Review: There’s life in ‘Colma’ 

"Colma: The Musical" opens with a bang, eliciting the kind of response similar to what you might have felt watching John Travolta strut down the street to the strains of "Stayin’ Alive" when you first saw "Saturday Night Fever."

Only here the song is the catchy "Colma Stays," which pulsates to a rolling series of images of all Colma has offer — from BART to Serramonte to hillsides dotted with houses, and the city’s most famous icons, the cemeteries.

But people are alive and well in Colma, most notably recent high school graduates Billy (Jake Moreno), Maribel (L.A. Renigen) and Rodel (H.P. Mendoza), who unabashedly sing — honest-to-goodness movie musical style — about their home and lives.

It’s the perfect beginning to an always charming, often funny and sometimes touching story about friendship and growing up — the kind of movie that ought to (and has, on the film festival circuit) found audiences outside Colma.

First-time director Richard Wong makes magic on a shoestring budget, although at times the movie does feel a little rough around the edges.

While "Colma: The Musical" sounds like the title of a travelogue, it’s really the best kind of story, one that’s both personal and universal, culled from great material. Mendoza — whose character, Rodel, is a gay Filipino kid who hasn’t come out to his straitlaced dad — wrote the script and killer score that’s packed with memorable tunes.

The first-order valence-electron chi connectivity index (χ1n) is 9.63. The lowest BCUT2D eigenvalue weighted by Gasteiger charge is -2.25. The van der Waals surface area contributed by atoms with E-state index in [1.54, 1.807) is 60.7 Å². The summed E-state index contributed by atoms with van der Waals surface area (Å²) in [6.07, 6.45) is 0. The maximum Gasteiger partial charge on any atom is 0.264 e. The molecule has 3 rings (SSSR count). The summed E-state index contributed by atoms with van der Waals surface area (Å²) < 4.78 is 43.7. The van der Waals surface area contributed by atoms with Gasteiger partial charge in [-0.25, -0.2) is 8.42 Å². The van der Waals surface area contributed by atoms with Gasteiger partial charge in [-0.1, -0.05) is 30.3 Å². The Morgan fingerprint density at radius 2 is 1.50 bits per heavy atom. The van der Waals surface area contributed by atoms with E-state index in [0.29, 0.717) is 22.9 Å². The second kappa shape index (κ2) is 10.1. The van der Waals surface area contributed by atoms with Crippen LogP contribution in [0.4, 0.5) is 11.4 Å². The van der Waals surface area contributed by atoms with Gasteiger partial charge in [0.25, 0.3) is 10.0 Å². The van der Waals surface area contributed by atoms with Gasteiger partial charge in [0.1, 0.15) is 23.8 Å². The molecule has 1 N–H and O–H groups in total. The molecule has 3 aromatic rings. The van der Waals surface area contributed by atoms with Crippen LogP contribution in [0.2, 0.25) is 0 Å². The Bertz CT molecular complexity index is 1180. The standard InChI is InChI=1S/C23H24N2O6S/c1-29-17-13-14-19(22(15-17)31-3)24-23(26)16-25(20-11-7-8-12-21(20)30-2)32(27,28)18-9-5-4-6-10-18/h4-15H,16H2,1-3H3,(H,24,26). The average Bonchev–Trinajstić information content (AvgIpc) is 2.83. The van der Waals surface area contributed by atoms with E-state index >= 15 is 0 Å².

Rodel hangs out with his pals Maribel, a dedicated drinker and master of obtaining fake IDs, and Billy, a budding thespian who has a dumb job at the mall. They crash a college party, talk with foul mouths, and wonder about what they’re going to do with their lives.

While delightfully choreographed, the musical scene set in a cemetery is one of the few numbers that isn’t particularly surprising. Yet the montage from the community theater production where Billy appears as the "kooky Jewish character" is hilarious; the number’s on-the-mark jab at the genre couldn’t come from a better source. Mendoza, Wong and their heartfelt cast know about which theyjoke.

They couldn’t have made this enchanting film if they weren’t unapologetic about loving musicals themselves.

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Leslie Katz

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